The Institution of Civil Engineers (ICE) has backed the proposed route for HS2 from Birmingham to Leeds and Manchester – although it says more work is needed on how some planned new stations would integrate with existing infrastructure.
In its response to the government’s consultation, the organisation also urged the government to move swiftly with plans to connect Scotland to the network, and to make sure each new station is ‘future proofed” to allow for further expansion.
But overall it said that HS2 was a suitable option for increasing rail capacity, connectivity and access to new markets.
In detail, it pointed out that the proposed Leeds New Lane station is quite remote from the existing Leeds City Station and the city centre, while the proposed station for Manchester Airport is separated from the airport itself by the M56 motorway, and so “would not offer easy interchange with the airport terminals or existing rail services”.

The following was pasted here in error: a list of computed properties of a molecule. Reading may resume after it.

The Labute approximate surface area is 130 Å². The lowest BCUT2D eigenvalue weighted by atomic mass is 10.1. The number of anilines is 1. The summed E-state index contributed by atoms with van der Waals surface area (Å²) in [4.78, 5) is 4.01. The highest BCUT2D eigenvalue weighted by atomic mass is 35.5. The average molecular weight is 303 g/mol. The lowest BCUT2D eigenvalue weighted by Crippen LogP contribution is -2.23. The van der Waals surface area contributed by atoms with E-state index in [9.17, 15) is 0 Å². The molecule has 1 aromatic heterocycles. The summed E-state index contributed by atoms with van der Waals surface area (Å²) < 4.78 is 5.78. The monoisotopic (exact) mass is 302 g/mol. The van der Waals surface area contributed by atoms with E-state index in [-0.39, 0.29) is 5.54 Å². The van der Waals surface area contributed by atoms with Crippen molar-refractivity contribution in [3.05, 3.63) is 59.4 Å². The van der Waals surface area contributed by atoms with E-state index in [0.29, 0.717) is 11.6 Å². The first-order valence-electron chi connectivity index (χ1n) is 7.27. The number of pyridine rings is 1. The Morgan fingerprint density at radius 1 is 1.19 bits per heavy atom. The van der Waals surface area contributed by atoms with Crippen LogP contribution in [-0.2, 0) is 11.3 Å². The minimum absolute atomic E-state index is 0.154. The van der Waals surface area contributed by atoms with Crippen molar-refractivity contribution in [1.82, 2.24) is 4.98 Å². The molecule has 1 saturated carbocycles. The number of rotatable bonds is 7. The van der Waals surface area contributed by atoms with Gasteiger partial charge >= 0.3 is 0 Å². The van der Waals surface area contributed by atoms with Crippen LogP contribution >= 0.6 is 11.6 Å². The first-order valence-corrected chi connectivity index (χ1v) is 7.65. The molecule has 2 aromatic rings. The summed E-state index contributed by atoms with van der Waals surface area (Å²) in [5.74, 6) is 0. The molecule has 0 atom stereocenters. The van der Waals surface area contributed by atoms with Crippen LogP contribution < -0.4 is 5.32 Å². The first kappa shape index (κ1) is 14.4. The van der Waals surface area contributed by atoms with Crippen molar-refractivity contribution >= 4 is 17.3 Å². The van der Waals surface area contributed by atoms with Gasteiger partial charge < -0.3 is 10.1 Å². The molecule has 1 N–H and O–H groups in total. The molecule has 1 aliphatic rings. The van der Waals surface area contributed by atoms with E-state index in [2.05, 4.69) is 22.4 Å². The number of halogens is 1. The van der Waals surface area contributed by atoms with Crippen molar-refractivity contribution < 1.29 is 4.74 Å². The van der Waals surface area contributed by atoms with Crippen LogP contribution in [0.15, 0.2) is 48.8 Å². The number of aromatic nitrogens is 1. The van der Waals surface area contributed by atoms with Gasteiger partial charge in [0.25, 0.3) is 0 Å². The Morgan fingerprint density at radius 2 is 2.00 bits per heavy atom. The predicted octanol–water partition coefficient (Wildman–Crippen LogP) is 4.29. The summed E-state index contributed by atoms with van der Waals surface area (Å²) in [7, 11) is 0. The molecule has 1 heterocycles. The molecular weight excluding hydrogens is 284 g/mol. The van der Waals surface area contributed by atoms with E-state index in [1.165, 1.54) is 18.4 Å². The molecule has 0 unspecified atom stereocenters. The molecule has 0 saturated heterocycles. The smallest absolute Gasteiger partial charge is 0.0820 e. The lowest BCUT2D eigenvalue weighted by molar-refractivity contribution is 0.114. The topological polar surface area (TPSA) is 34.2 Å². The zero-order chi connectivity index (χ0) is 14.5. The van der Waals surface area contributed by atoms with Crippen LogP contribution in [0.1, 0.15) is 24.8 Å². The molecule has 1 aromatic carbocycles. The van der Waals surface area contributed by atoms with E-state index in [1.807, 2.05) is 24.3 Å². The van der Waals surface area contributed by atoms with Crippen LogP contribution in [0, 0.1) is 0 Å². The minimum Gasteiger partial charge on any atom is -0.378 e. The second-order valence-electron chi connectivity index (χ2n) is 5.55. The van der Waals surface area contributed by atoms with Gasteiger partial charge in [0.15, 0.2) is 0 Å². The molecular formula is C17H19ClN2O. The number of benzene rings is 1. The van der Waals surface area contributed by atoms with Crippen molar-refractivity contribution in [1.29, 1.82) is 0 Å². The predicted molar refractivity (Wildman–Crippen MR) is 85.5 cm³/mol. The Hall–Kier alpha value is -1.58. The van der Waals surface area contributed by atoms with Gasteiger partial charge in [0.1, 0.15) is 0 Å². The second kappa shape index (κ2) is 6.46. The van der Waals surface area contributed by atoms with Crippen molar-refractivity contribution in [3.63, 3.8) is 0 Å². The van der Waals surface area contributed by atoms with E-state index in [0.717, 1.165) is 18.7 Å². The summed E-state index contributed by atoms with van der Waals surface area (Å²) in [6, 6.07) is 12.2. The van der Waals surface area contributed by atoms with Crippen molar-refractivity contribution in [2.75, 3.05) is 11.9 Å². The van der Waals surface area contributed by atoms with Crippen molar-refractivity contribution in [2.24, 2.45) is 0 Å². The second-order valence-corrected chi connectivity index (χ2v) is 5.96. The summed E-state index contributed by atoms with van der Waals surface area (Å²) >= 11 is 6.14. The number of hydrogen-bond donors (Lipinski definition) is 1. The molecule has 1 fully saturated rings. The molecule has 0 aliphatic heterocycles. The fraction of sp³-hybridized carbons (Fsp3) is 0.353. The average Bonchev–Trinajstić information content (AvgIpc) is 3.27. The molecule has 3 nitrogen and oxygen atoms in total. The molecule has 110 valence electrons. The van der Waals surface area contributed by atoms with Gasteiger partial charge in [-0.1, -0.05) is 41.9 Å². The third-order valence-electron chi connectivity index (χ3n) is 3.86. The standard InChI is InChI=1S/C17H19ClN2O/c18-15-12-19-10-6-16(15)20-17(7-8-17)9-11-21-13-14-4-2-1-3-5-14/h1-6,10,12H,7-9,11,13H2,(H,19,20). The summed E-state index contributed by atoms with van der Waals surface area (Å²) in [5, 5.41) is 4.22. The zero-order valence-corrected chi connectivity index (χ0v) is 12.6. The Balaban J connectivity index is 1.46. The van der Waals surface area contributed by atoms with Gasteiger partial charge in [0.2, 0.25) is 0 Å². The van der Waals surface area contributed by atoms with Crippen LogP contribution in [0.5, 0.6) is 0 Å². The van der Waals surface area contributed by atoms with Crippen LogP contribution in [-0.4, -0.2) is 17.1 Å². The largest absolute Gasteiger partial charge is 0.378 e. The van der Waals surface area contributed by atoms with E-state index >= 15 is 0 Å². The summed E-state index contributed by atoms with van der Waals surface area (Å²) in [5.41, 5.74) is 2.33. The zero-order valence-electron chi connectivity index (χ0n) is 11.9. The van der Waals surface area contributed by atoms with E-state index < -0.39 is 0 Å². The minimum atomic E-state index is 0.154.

It also feels the case for providing the Liverpool city region with a dedicated HS2 route needs to be examined further.
And it said the government needs to engage in discussions with stakeholders about how regional lines could be improved once capacity has been released by the new line.
Steven Hayter, chair of ICE’s high speed rail expert panel, Steven Hayter, said: “Increasing capacity and strengthening connectivity for the long-term benefit of the UK rightly sit at the heart of this project, so it is important that we get this right. Stations and connections with the existing rail network should be placed to ensure that once HS2 becomes fully operational, it is part of an integrated railway network, offering maximum benefit to the travelling public.”